Welcome in the next part of the Georeferencing post!
In the last parts we obtained scan of the shotpoints maps from australian seismic project and then we succesfully downloaded data from OpenStreetMaps to use them in georeferencing of our map.
How to georeference scanned image in QGIS and vectorize items from OpenStreetMap-part 1.
How to georeference scanned image in QGIS and vectorize items from OpenStreetMap-part 2.
Georeferencing which we performed in part2. used method of comparing two similar features both on scanned image and on map in already set up coordinate system, and then running the transformation using such input. This method had some advantages:
- it is quick to use when you are good observer,
- it is good to use when you have very characteristic features available like bays, complex but characteristic shoreline, extensive river network, available road network etc.
- it is useful when you do not have any coordinates or graticules on your map (for example you have scan of simple schematic map from newspaper or some sketch)
On the other hand it also has following disadvantages:
- it strongly depends on the GIS analyst observation abilities,
- it can be not precise when you have two data sources in different scales (details level),
- it requires regular GCP (ground control points) grid to keep georeferenced image not deformed
In this part we will see how we can georeference (register) our scanned map using alternate method. This method is useful when you have available such things as:
- coordinates of the corners of your map sheet,
- graticules or grid of geographic and geodetic coordinates,
- known coordinates of some characteristic points on the ground.
Although this way requires some data input this method is really useful when you are not able to compare features in the ‘real world’ to the ones on your scan. For example you have map of the offshore project where are no islands or shoreline. You can only use graticules to georeference your map.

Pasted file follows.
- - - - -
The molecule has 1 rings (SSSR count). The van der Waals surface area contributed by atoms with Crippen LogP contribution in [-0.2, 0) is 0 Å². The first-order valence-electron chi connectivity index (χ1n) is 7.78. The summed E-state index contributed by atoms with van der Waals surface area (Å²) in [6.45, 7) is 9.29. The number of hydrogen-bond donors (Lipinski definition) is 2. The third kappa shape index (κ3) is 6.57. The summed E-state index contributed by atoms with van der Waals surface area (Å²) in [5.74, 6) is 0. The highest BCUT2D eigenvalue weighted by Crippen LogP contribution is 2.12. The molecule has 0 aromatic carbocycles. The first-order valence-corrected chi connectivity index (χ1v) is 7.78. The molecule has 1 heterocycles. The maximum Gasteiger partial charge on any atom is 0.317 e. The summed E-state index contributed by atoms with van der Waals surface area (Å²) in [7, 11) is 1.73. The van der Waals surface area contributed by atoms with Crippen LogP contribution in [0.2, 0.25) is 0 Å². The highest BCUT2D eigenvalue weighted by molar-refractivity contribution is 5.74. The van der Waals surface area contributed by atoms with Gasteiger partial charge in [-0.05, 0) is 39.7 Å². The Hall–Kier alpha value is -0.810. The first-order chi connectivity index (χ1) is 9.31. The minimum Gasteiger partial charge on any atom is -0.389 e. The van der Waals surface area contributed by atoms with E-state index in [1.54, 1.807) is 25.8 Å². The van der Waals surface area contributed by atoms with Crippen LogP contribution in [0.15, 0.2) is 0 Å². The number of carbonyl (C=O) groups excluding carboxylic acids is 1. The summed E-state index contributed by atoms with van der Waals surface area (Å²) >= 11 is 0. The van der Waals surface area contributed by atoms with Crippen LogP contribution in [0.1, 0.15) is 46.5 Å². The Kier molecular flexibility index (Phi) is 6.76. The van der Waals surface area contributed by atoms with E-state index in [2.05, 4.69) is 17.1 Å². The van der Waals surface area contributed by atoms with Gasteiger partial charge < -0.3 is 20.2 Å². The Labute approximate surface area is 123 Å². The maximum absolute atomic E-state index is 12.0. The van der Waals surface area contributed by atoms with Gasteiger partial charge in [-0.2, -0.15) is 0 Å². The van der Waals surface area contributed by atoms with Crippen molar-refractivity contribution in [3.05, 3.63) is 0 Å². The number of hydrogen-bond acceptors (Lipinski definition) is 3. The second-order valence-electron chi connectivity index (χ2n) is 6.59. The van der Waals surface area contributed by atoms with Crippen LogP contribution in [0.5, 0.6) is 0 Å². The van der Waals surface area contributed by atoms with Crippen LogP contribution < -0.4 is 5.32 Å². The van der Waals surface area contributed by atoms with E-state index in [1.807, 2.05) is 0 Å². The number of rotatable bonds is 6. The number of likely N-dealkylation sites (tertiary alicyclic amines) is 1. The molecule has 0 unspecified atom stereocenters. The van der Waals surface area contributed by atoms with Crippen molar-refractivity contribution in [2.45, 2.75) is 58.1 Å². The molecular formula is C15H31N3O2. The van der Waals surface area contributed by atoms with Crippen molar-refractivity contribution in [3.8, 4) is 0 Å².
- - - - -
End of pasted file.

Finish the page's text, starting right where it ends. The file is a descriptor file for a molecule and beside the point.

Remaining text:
On our map you can notice that we have available coordinate grids and graticules. Now we will use them to georeference our map.
Once again open your project with Lake Colac shapefile and with previously georeferenced shotpoints map.
Then open Georeferencer (Raster->Georeferencer) from the top menu.
Add the scanned map image clicking ‘+’ button in the top left of the screen. It will load your scanned image but also Ground Control Points from your previous image registering.
Remove them clicking Delete Point button and selecting each of them.
When you will remove all of them click Add Button and start adding new GCP’s to your image.
This time try to locate your coordinate grid intersections. You can read intersections coordinates from the map frame.
This time when the registration window will open do not click ‘From map canvas’. Instead of it you can fill the X and Y with the coordinates noticed from the map itself (X=700.000, Y= 5.730.000).
Repeat this procedure for whole the map area to obtain more than 3 points and to keep the point grid reasonably regular. I did it this way. You can register all the intersections or just the four corners of the map. More points will guarantee better control and precision.
Notice that while you are adding the points on your map table below map fills with rows related to each point.
Now when you finished run the transformation using the same transformation parameters as we used before (output coordinate system should be set up to EPSG 20354, Helmert transformation type, Nearest neighbour resampling method). Remember to change your output raster name. I added word GRID to its name because it was registered using grid on a map.